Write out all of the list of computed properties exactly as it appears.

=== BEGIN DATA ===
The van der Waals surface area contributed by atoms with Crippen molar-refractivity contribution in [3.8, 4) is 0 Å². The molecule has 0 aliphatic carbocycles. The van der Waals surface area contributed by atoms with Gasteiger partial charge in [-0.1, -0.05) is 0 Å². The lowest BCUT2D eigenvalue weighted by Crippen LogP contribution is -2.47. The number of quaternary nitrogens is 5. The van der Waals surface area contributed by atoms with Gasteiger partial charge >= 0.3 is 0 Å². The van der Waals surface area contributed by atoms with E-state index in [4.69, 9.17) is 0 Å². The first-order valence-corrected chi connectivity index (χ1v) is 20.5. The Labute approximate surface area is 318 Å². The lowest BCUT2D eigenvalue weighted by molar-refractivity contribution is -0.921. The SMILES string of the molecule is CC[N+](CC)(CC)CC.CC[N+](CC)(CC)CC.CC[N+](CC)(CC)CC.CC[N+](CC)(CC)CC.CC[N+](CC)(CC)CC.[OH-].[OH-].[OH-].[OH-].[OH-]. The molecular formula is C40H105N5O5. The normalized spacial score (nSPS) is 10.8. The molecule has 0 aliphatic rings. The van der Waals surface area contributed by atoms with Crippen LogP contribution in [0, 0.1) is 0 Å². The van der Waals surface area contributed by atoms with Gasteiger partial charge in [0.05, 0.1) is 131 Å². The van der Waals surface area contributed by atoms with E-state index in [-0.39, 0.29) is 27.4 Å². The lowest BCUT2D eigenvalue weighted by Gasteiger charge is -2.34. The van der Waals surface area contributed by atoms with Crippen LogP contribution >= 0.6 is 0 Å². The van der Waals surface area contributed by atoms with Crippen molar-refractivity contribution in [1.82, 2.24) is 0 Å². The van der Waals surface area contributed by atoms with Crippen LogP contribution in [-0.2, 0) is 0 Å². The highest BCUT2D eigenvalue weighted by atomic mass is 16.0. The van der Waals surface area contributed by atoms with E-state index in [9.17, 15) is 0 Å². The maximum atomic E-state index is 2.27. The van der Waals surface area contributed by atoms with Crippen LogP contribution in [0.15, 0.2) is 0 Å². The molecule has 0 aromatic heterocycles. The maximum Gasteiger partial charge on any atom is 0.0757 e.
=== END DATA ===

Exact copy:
The van der Waals surface area contributed by atoms with Crippen molar-refractivity contribution in [3.8, 4) is 0 Å². The molecule has 0 aliphatic carbocycles. The van der Waals surface area contributed by atoms with Gasteiger partial charge in [-0.1, -0.05) is 0 Å². The lowest BCUT2D eigenvalue weighted by Crippen LogP contribution is -2.47. The number of quaternary nitrogens is 5. The van der Waals surface area contributed by atoms with Gasteiger partial charge >= 0.3 is 0 Å². The van der Waals surface area contributed by atoms with E-state index in [4.69, 9.17) is 0 Å². The first-order valence-corrected chi connectivity index (χ1v) is 20.5. The Labute approximate surface area is 318 Å². The lowest BCUT2D eigenvalue weighted by molar-refractivity contribution is -0.921. The SMILES string of the molecule is CC[N+](CC)(CC)CC.CC[N+](CC)(CC)CC.CC[N+](CC)(CC)CC.CC[N+](CC)(CC)CC.CC[N+](CC)(CC)CC.[OH-].[OH-].[OH-].[OH-].[OH-]. The molecular formula is C40H105N5O5. The normalized spacial score (nSPS) is 10.8. The molecule has 0 aliphatic rings. The van der Waals surface area contributed by atoms with Crippen LogP contribution in [0, 0.1) is 0 Å². The van der Waals surface area contributed by atoms with Gasteiger partial charge in [0.05, 0.1) is 131 Å². The van der Waals surface area contributed by atoms with E-state index in [-0.39, 0.29) is 27.4 Å². The lowest BCUT2D eigenvalue weighted by Gasteiger charge is -2.34. The van der Waals surface area contributed by atoms with Crippen LogP contribution >= 0.6 is 0 Å². The van der Waals surface area contributed by atoms with Crippen molar-refractivity contribution in [1.82, 2.24) is 0 Å². The van der Waals surface area contributed by atoms with Crippen LogP contribution in [-0.2, 0) is 0 Å². The highest BCUT2D eigenvalue weighted by atomic mass is 16.0. The van der Waals surface area contributed by atoms with E-state index in [9.17, 15) is 0 Å². The maximum atomic E-state index is 2.27. The van der Waals surface area contributed by atoms with Crippen LogP contribution in [0.15, 0.2) is 0 Å². The molecule has 0 aromatic heterocycles. The maximum Gasteiger partial charge on any atom is 0.0757 e.